Athens is a town brimming with the multi-hyphenated: designers-academics-artists-musicians. It also has a burgeoning art scene due to its status as a creative hub on order of Brooklyn or Austin, Texas.
A promising addition to a scene already famous for its music is the new alternative nonprofit art space ATHICA (Athens Institute for Contemporary Art), helmed by a one-woman city booster, artist-writer Lizzie Zucker Saltz. Saltz envisions the 4,500-square-foot ATHICA space as a "community resource" modeled on institutions like Atlanta's Contemporary Art Center, defined by multiple perspectives and a desire to bring in diverse curatorial voices.
ATHICA is located in the shadow of a cement factory in an industrial fringe of town. It opened in February and currently features a photography show devoted to the architectural and psychological aspects of "house," documenting that concept with a surplus of tension and loneliness. For the most part, the tone of House: Ten Artists Photograph Domestic Architecture is austere and distinctly un-cozy. Atlanta artist Thomas Tulis' garishly lit suburban homes under construction or Todd Eberle's documentation of the sinister good-cheer of the Disney "Celebration" development mostly depict houses absent of occupants and rightly so. When people do appear, for instance the nuclear family unit standing on their pristine Celebration porch, the perfection of the surroundings tend to make them look like advertising props, a fictitious notion of "family" assembled for the purpose of selling the home site.
The overall impression of the show is that the ideal house is an empty one ... that the architecture is only utopian if the human element remains unseen.
House was curated by former New Yorker Carol John, who is now one of the renaissance citizens of the bucolic hipster enclave that is Athens. An organic farmer's market owner-designer-artist-art saleswoman who also runs the unique "drive-by" Arrow Gallery, John was attracted by this milk-and-honey boho paradise of Athens, where "you don't have to be an impoverished artist." John describes the mission of shows like House as a bid for recognition from a town known for its music, but not necessarily as a contemporary art hub. "Pay attention, we have some very good artists in this town," John says nonchalantly, her abundant enthusiasm for this growing art market kept in check by the usual laid-back, hippie-cool Athens manner.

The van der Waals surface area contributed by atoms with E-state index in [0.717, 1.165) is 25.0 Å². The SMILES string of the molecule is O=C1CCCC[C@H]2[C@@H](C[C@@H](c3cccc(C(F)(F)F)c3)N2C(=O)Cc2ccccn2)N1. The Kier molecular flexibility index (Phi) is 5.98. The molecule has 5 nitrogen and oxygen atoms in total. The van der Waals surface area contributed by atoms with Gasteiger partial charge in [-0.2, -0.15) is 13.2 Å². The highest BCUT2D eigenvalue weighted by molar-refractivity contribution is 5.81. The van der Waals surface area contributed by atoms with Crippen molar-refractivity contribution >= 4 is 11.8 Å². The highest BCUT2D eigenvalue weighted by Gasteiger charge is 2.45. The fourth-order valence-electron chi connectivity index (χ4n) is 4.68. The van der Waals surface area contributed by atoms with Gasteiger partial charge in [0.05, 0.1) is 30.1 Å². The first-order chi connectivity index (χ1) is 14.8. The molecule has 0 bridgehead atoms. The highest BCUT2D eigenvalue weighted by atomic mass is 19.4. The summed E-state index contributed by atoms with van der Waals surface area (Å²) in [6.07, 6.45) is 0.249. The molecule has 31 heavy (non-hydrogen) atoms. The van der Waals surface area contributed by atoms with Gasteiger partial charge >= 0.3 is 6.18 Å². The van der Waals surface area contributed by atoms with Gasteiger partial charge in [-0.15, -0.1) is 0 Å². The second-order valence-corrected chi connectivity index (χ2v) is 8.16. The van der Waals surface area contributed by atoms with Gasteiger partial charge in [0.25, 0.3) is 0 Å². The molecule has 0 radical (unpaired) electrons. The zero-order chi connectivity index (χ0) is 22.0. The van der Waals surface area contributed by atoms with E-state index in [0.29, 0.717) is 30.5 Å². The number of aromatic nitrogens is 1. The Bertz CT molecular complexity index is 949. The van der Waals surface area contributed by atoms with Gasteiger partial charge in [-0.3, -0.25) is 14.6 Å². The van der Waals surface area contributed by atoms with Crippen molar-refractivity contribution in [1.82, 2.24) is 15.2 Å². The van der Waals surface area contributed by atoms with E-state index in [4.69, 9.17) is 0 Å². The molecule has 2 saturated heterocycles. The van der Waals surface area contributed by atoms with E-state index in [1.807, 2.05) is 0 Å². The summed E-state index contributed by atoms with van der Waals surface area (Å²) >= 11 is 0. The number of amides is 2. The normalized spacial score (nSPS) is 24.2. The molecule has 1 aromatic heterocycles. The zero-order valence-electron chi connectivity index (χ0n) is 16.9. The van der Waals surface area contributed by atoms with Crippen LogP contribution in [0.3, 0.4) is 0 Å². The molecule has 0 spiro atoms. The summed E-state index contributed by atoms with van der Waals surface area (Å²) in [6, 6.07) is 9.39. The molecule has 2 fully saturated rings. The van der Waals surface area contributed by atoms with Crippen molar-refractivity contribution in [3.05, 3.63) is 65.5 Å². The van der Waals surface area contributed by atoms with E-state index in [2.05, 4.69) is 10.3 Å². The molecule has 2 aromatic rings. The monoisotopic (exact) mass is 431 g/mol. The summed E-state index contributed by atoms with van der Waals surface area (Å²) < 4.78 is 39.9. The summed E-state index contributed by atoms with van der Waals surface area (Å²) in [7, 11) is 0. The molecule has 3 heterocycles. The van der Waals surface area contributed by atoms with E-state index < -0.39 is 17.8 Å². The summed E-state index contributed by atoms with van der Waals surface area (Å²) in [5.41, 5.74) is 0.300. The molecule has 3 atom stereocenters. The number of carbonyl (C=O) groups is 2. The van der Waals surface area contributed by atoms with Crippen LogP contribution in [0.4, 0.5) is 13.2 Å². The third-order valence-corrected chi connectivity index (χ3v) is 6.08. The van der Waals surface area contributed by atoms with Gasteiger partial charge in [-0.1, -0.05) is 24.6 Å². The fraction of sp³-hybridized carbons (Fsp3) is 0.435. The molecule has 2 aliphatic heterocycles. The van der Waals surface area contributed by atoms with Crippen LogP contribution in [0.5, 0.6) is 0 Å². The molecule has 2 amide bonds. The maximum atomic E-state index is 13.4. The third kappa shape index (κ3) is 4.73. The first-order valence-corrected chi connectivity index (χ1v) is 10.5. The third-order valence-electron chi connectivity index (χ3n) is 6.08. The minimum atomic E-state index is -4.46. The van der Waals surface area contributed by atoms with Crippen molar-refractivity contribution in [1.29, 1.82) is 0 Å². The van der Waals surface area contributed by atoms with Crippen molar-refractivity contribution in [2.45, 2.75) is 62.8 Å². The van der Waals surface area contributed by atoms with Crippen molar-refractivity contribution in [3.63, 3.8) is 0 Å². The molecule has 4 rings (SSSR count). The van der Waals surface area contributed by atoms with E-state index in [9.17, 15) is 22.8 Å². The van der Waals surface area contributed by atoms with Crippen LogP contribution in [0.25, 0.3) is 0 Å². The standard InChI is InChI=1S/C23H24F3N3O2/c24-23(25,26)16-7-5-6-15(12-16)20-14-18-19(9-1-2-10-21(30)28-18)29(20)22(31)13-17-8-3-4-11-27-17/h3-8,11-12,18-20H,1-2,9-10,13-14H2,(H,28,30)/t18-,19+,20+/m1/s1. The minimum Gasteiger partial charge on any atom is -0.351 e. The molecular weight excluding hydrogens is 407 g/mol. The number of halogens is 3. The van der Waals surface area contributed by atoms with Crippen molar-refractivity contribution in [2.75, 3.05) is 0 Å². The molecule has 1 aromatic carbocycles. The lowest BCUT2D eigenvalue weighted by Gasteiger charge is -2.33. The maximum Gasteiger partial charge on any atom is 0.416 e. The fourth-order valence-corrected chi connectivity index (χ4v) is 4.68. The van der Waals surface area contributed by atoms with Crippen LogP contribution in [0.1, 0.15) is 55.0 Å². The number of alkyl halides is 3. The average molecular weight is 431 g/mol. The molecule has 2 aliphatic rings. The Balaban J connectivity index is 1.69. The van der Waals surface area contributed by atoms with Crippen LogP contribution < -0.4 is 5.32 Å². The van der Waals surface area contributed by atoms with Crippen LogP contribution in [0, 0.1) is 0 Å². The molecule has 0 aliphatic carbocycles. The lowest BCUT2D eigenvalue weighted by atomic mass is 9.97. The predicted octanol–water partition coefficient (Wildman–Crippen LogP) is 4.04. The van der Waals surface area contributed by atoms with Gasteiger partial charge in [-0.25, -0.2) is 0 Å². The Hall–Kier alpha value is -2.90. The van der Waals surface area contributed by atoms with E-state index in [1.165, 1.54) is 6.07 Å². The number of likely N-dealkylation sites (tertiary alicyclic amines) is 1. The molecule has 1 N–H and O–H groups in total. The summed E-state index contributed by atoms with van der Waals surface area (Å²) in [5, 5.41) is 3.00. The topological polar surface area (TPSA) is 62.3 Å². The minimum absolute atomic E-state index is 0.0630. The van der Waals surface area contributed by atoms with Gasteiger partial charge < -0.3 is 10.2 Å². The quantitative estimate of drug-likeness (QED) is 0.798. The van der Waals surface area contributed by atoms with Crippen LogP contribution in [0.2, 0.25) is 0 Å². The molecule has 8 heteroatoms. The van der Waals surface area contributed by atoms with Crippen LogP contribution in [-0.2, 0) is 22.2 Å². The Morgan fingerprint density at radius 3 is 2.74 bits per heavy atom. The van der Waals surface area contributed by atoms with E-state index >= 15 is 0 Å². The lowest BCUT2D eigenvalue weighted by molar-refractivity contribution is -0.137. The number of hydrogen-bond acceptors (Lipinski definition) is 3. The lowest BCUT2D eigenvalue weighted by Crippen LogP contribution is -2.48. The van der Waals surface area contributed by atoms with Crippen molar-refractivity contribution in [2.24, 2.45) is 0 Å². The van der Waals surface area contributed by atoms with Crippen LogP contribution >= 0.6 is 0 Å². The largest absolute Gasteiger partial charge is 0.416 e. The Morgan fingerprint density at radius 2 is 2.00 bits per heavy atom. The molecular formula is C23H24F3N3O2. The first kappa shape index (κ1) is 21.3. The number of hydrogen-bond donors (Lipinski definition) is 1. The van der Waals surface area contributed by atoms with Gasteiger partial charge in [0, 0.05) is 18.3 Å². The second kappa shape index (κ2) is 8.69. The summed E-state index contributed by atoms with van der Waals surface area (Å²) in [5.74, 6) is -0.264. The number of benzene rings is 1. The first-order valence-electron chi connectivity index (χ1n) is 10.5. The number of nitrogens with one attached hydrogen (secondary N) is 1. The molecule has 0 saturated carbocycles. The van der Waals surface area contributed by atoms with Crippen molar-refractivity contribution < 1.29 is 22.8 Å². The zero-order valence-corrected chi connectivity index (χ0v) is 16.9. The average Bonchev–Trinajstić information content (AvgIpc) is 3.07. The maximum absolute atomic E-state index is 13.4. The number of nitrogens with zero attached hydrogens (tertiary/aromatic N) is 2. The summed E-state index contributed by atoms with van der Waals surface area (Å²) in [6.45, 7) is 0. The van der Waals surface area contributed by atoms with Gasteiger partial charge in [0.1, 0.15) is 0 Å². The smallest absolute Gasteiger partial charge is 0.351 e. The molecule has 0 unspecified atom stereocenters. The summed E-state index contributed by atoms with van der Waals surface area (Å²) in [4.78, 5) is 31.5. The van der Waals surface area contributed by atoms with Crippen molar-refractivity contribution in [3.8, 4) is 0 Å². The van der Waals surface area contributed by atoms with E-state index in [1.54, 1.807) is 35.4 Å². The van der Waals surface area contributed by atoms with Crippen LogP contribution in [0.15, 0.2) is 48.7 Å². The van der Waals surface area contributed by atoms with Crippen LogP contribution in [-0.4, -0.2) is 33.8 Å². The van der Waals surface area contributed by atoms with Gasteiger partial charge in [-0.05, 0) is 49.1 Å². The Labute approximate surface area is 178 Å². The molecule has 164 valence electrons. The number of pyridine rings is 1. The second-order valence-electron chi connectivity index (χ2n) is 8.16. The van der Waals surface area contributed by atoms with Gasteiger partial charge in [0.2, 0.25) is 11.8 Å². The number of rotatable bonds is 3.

Imi Hwangbo is a recent transfer to town, a sculpture professor at the University of Georgia's Lamar Dodd School of Art, who also has shown her work at Kiang Gallery. Not only is her work immaculate and serene, Hwangbo's studio is the "after" image in every slob artist mom's fantasies -- swept of all clutter save the refined sketches and models of Hwangbo's sculptures-in-process. Her eerily liminal sculptures feel medical in nature, though they remain, the artist observes, "ambiguous on purpose." Working with an interplay of vividly tinted silicone rubber and steel, Hwangbo's shape-shifting red pessaries, spleens and hearts are filled, probed and pierced like organs under the surgeon's knife.
Though fire has more often seemed the province of men (think: firemen, fire breathers, stunt men, arsonists and Burning Man), a girly-fied fascination with the flame defines Fireworks, a show teeming with women drawn to the flame and a sprinkling of their sympathetic brethren. "Fire is exciting ... it's very dramatic," says the show's curator and retired real estate agent Lynn Gay, who works in the fire-related metals of bronze and aluminum and whose imagery runs to leggy nudes at the seashore, dragons and other mystical motifs.
Dressed in eye-gouging shades of tie-dye with a Parton-y trill to her voice, Gay explains that her daddy, husband, father-in-law and great-grandfather have all taken up the firefighting arts at some point in their lives. Growing up in East Point, the family engaged in the not entirely wholesome recreation of fire-watching, with the whole family loaded into the car when daddy got a call about a nearby conflagration.
Family members who did not become firefighters became hobby pyros like Gay and her daughter Jennifer, who both work with fire in their metal sculpture. The organizing principle of Fireworks is thus work "using fire or extreme heat," though there are also watercolors, paintings in acrylic that were not flame-made.
Beyond the benefit purpose of Fireworks, which raised $256 on its opening night at Art Spot for the Georgia Firefighters Burn Foundation (a percentage of sales go to the foundation), the show was the outcome of a continuing education course Gay attended at Georgia State's Edgewood Sculpture Studio --- where she met other firestarters, mostly nonprofessional artists working with a combination of metal and heat. "We are a fire tribe, I guess you could call it," says Gay.
House: Ten Artists Photograph Domestic Architecture runs through Aug. 10 at ATHICA, Chase Street Warehouses, unit 4. www.athica.org. Fireworks: Art Show and Benefit runs through July 29 at Tube Art Spot. 404.659.0088 x30 or www.tubeartspot.com.
For Art's Sake is a biweekly column covering the local arts scene.
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